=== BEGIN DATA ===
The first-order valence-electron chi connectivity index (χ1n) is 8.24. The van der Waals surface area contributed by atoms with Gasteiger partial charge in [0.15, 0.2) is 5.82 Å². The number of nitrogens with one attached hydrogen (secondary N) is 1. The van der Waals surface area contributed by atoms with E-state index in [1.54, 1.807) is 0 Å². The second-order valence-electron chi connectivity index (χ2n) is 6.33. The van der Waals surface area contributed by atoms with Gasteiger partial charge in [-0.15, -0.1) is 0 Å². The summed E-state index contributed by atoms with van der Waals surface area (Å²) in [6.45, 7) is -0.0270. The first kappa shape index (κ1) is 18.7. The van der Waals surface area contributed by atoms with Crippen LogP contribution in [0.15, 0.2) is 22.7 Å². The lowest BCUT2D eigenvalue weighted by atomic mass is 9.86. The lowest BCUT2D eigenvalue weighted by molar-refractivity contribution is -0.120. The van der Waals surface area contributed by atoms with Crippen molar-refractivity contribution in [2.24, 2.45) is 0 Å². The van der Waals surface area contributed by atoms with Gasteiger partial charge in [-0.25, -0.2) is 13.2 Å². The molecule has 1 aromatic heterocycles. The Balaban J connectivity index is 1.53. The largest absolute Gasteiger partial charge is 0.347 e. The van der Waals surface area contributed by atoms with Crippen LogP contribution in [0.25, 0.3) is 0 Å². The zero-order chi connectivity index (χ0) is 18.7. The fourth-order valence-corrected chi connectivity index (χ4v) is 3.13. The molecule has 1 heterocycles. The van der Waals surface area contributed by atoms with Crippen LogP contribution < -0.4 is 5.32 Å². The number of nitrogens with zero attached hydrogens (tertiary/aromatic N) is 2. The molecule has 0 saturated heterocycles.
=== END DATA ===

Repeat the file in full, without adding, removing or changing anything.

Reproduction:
The first-order valence-electron chi connectivity index (χ1n) is 8.24. The van der Waals surface area contributed by atoms with Gasteiger partial charge in [0.15, 0.2) is 5.82 Å². The number of nitrogens with one attached hydrogen (secondary N) is 1. The van der Waals surface area contributed by atoms with E-state index in [1.54, 1.807) is 0 Å². The second-order valence-electron chi connectivity index (χ2n) is 6.33. The van der Waals surface area contributed by atoms with Gasteiger partial charge in [-0.15, -0.1) is 0 Å². The summed E-state index contributed by atoms with van der Waals surface area (Å²) in [6.45, 7) is -0.0270. The first kappa shape index (κ1) is 18.7. The van der Waals surface area contributed by atoms with Crippen LogP contribution in [0.15, 0.2) is 22.7 Å². The lowest BCUT2D eigenvalue weighted by atomic mass is 9.86. The lowest BCUT2D eigenvalue weighted by molar-refractivity contribution is -0.120. The van der Waals surface area contributed by atoms with Crippen molar-refractivity contribution in [2.24, 2.45) is 0 Å². The van der Waals surface area contributed by atoms with Gasteiger partial charge in [-0.25, -0.2) is 13.2 Å². The molecule has 1 aromatic heterocycles. The Balaban J connectivity index is 1.53. The largest absolute Gasteiger partial charge is 0.347 e. The van der Waals surface area contributed by atoms with Crippen LogP contribution in [0.25, 0.3) is 0 Å². The zero-order chi connectivity index (χ0) is 18.7. The fourth-order valence-corrected chi connectivity index (χ4v) is 3.13. The molecule has 1 heterocycles. The van der Waals surface area contributed by atoms with Crippen LogP contribution < -0.4 is 5.32 Å². The number of nitrogens with zero attached hydrogens (tertiary/aromatic N) is 2. The molecule has 0 saturated heterocycles.